On May 14, Middle School students engaged in a Q&A session with four alumni: Parker, who attends Morehouse College; Alex, who is currently at Brooklyn Friends High School and will attend Vassar College next year; Calvin, who attends Yale University; and Blaine, who is currently at the Professional Performing Arts High School and will attend the University of North Carolina School of the Arts next year.
The alumni touched upon many topics during the Grandstand, including self-advocacy, reframing how one thinks about LD vs. mainstream schools, and what to expect during the transition to high school and then college. Calvin advised students to “take advantage of the help and great teachers you have at Gateway,” and Parker summarized what happens in high school: “It doesn’t get easier, but you get better.”
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Featuring a cast and crew of 17 talented students, the Middle School production of Joseph and the Amazing Technicolor Dreamcoat had its first showing on April 18 and will repeat on April 19. The students have worked very hard since September to master their lines, songs, and choreography, and it was a joy to see the results. The parents, siblings, friends, and relatives in attendance were thoroughly entertained and very proud of our young thespians. The musical is a large undertaking and a marvelous Gateway tradition that continues its strong track record.
Tickets are now available for the 2018 Gateway Gala! Our signature fundraising and community event of the year will take place on Thursday, April 26 at the Mandarin Oriental, New York. The program will include a silent and live auction, live band, video (you won’t want to miss!), and a photo booth. Food and drink will be plentiful and will feature a wide variety of delicious foods, signature drinks, and desserts. Festive attire is suggested. There will be something for everyone! If you would like to:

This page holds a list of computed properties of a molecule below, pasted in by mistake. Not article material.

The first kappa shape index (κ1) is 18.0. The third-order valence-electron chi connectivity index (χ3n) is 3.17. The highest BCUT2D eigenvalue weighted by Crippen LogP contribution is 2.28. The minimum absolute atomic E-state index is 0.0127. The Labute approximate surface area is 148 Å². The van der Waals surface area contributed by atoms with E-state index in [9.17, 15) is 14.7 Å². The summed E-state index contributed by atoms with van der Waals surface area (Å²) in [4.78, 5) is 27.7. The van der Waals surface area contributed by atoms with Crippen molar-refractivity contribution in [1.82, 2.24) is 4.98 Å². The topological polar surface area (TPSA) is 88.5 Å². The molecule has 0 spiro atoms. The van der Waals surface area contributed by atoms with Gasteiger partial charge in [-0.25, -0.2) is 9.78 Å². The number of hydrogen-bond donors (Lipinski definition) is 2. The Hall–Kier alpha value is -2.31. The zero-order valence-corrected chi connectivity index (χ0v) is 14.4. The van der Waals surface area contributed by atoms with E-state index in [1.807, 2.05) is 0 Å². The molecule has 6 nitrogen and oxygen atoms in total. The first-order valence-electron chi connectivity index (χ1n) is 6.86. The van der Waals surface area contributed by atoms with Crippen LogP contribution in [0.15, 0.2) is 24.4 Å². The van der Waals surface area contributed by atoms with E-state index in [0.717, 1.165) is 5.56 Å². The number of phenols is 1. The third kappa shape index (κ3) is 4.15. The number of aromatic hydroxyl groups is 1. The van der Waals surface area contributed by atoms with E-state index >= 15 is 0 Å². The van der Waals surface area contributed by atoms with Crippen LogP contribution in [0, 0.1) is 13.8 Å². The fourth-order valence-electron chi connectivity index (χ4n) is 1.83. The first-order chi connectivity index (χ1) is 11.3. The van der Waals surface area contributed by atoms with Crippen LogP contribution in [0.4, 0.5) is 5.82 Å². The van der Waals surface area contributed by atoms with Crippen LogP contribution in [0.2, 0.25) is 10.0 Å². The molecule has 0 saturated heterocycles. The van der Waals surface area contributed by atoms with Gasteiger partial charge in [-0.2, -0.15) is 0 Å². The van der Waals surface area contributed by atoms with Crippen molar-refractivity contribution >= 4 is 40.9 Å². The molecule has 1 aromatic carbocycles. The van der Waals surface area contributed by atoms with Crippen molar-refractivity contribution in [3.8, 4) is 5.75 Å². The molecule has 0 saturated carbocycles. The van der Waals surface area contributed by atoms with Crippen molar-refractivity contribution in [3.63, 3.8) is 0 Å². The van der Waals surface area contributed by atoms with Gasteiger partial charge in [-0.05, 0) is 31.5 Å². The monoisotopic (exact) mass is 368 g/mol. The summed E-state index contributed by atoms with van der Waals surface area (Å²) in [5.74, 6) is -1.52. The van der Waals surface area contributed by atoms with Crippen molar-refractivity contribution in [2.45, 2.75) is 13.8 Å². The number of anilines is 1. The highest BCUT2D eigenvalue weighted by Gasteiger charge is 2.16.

A speech and language pathologist by training, Heather Ironside has been Gateway’s Director of Language and Literacy since 2016. She is responsible for the professional development program, the Reading and Writing curriculum, language therapy, and student assessments. We spoke to Heather about executive function, which is one of the main targets of remediation at Gateway.
Q: In a nutshell, what is executive function?
A: Executive function is an umbrella term for the processes of decision-making and planning. It is divided into thinking skills for planning, organizing, sustaining attention, and finishing a task; and regulation of our behavior and emotions. It is the “boss of your brain.”
Q: How does Gateway remediate impairments in executive function?
A: We address it in many ways. For example, the Aim and Agenda, stated at the beginning of every lesson, teaches students how to organize and structure themselves. It helps them stay on task and think about what they’re learning. In Lower School, if students are doing a task, the steps are laid out for them explicitly, and they’re taught to go through each step. We scaffold the strategies they use. In addition, the Zones of Regulation program teaches them to manage their reactions and emotions. In Middle School, we have additional systems in place. Their trapper keepers are organized in a precise way. Their homework has checklists for monitoring quality. And they’re taught to use study skills and study guides.
Q: When does executive function NOT come into play?
A: When something is practiced, routine, and automatic—for example, if you have the same commute every day and nothing changes, you might reach home and find yourself asking, “How did I get here?”
Q: How is executive function related to language?
A: They are extremely related. Your planning and decision-making are mediated through language—think of it as talking to yourself. Conversely, talking, reading, and writing are never automatic; they require executive function skills.